Before you accuse us of being offensive, this a question that the man himself would like an answer to. Yes, this is the latest survey to arrive in our inbox. Ten out of ten for brevity, and for offering some incentive to complete it (tickets to Phantom of the Opera, no less). Unfortunately we declined due to lack of information about what would happen to our answers. And given that one of the questions was ‘describe Betty Blue Eyes in one sentence’ we were a little suspicious.
Most of the questions are the usual marketing survey type ones you might expect, but we were asked which of five factors influenced us in going. They are: Cameron Mackintosh, the cast, reviews, the music, and the pig. Funnily enough in our review we found the pig the least successful aspect of the production with the music coming very high up our list. There were some very good cast members, although we were rather annoyed that the three actresses responsible for one of the most touching trios in the show (Magic Fingers) were not even credited properly.
So, is Cameron Mackintosh a big enough name to attract an audience on his own? Strangely enough, Ken Davenport, a Broadway producer, made just that claim on his blog ‘a producer’s perspective’. He recounts that he came to London, wanted to take in a show, and selected Betty Blue Eyes without knowing anything else about it, purely on the strength of the Mackintosh ‘brand’. Annoyingly, he doesn’t say anything about his enjoyment or otherwise of the actual show, but perhaps that is not the point. He is a producer, so we might expect him to look at the producer’s credit first, and he was making a point about branding.
We have some doubts about this approach, not least because a producer is not just indulging their own personal taste, they are looking for a range of shows which they think audiences will like. Of course the producer can function a bit like a ‘quality mark’ that ensures that whatever the production, there will be a minimum standard, but there is a difference between a production which is well executed and one which will appeal to our personal taste. You might like shopping in Marks and Spencers, but you will still be selective about what you buy.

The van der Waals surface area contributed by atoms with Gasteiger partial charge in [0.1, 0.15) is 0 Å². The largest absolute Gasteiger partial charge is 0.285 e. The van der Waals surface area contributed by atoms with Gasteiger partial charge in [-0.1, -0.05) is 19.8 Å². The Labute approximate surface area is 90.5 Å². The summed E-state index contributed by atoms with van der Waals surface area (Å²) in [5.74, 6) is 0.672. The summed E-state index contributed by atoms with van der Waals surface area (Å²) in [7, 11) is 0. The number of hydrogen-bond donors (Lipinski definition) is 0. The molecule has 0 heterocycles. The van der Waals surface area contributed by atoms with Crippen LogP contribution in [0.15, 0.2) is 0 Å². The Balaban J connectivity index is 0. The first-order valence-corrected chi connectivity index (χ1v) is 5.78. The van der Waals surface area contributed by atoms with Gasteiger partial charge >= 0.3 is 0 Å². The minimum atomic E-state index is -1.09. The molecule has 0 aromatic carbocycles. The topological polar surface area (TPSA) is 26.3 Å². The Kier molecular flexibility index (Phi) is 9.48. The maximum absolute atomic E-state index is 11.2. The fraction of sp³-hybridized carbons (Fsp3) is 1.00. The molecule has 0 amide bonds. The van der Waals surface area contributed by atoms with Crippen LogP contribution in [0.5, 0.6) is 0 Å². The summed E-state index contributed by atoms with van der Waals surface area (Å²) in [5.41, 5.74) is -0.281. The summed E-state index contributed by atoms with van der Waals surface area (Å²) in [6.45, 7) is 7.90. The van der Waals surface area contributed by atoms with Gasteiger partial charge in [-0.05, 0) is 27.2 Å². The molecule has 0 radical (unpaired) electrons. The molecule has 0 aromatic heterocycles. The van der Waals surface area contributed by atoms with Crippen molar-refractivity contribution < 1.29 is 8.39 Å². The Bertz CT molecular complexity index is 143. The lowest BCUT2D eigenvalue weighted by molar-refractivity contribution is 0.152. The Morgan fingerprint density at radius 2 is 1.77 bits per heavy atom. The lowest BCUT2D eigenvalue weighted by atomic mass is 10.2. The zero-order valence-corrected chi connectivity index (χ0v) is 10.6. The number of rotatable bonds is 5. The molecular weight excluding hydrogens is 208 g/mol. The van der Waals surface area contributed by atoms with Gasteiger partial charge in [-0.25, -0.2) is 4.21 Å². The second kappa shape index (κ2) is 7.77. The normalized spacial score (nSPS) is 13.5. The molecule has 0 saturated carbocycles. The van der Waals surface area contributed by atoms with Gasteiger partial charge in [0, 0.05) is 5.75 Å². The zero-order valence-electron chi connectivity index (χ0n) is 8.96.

So, is Cameron Mackintosh the Marks and Spencer of theatreland? You only have to watch his tribute show ‘Hey, Mr Producer!’ (which he organised himself) to see what an amazing track record he has. However, he is in serious danger of damaging his reputation as a great West End producer, with his desire to extract the maximum cash from past glory, in particular Les Miserables. No one can deny that Mackintosh helped to build this musical into a global phenomenon, but why did he have to prioritise profit over quality when he put on the 25th Anniversary Show last year and included stars for their ‘name’ rather than their talent? And now according to Harry Zing at Chewing the Scenery, it seems he is doing the same with the Phantom of the Opera anniversary concerts at the Royal Alert Hall, in partnership with his old buddy Andrew Lloyd Webber.
We don’t know what the outcome will be but we suspect that if you find yourself in a popularity contest with an animatronic pig you’ve probably already lost.
We learnt today that Betty Blue Eyes has posted closing notices, as reported in the Evening Standard. Well that explains the survey. If it’s true that the show was playing to half empty houses, it seems a shame that the theatre chose not to reduce ticket prices to get more audiences and potentially more word of mouth. Whether the Standard is justified in declaring the West End to be ‘in shock’ over it is debatable though.